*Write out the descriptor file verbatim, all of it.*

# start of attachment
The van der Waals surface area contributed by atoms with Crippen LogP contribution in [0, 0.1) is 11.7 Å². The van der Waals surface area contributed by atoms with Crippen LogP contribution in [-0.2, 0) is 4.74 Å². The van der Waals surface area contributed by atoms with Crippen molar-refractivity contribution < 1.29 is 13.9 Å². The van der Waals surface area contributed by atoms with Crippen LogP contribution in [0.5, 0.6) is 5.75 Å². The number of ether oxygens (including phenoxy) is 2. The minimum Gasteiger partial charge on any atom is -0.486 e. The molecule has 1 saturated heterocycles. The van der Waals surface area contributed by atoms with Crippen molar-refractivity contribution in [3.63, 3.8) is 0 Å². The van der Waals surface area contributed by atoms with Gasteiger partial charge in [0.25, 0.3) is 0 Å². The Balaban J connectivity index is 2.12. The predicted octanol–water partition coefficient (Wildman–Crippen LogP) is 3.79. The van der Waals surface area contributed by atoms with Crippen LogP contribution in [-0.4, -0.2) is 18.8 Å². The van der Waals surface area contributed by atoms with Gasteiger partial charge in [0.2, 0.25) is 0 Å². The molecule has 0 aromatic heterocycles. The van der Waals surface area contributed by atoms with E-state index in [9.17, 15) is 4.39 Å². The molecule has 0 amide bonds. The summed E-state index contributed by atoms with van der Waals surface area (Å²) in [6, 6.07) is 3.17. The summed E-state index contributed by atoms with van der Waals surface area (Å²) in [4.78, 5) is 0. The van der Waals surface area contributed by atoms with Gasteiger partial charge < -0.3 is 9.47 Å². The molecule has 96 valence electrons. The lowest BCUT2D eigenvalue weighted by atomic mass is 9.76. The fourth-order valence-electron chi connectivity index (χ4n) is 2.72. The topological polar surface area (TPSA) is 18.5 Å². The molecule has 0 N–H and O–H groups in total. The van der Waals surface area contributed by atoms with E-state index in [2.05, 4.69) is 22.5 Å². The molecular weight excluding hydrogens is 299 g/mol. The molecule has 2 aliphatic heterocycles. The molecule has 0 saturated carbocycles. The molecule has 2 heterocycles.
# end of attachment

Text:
The van der Waals surface area contributed by atoms with Crippen LogP contribution in [0, 0.1) is 11.7 Å². The van der Waals surface area contributed by atoms with Crippen LogP contribution in [-0.2, 0) is 4.74 Å². The van der Waals surface area contributed by atoms with Crippen molar-refractivity contribution < 1.29 is 13.9 Å². The van der Waals surface area contributed by atoms with Crippen LogP contribution in [0.5, 0.6) is 5.75 Å². The number of ether oxygens (including phenoxy) is 2. The minimum Gasteiger partial charge on any atom is -0.486 e. The molecule has 1 saturated heterocycles. The van der Waals surface area contributed by atoms with Crippen molar-refractivity contribution in [3.63, 3.8) is 0 Å². The van der Waals surface area contributed by atoms with Gasteiger partial charge in [0.25, 0.3) is 0 Å². The Balaban J connectivity index is 2.12. The predicted octanol–water partition coefficient (Wildman–Crippen LogP) is 3.79. The van der Waals surface area contributed by atoms with Crippen LogP contribution in [-0.4, -0.2) is 18.8 Å². The van der Waals surface area contributed by atoms with Gasteiger partial charge in [0.2, 0.25) is 0 Å². The molecule has 0 aromatic heterocycles. The van der Waals surface area contributed by atoms with E-state index in [9.17, 15) is 4.39 Å². The molecule has 0 amide bonds. The summed E-state index contributed by atoms with van der Waals surface area (Å²) in [6, 6.07) is 3.17. The summed E-state index contributed by atoms with van der Waals surface area (Å²) in [4.78, 5) is 0. The van der Waals surface area contributed by atoms with Gasteiger partial charge < -0.3 is 9.47 Å². The molecule has 96 valence electrons. The lowest BCUT2D eigenvalue weighted by atomic mass is 9.76. The fourth-order valence-electron chi connectivity index (χ4n) is 2.72. The topological polar surface area (TPSA) is 18.5 Å². The molecule has 0 N–H and O–H groups in total. The van der Waals surface area contributed by atoms with E-state index in [2.05, 4.69) is 22.5 Å². The molecular weight excluding hydrogens is 299 g/mol. The molecule has 2 aliphatic heterocycles. The molecule has 0 saturated carbocycles. The molecule has 2 heterocycles.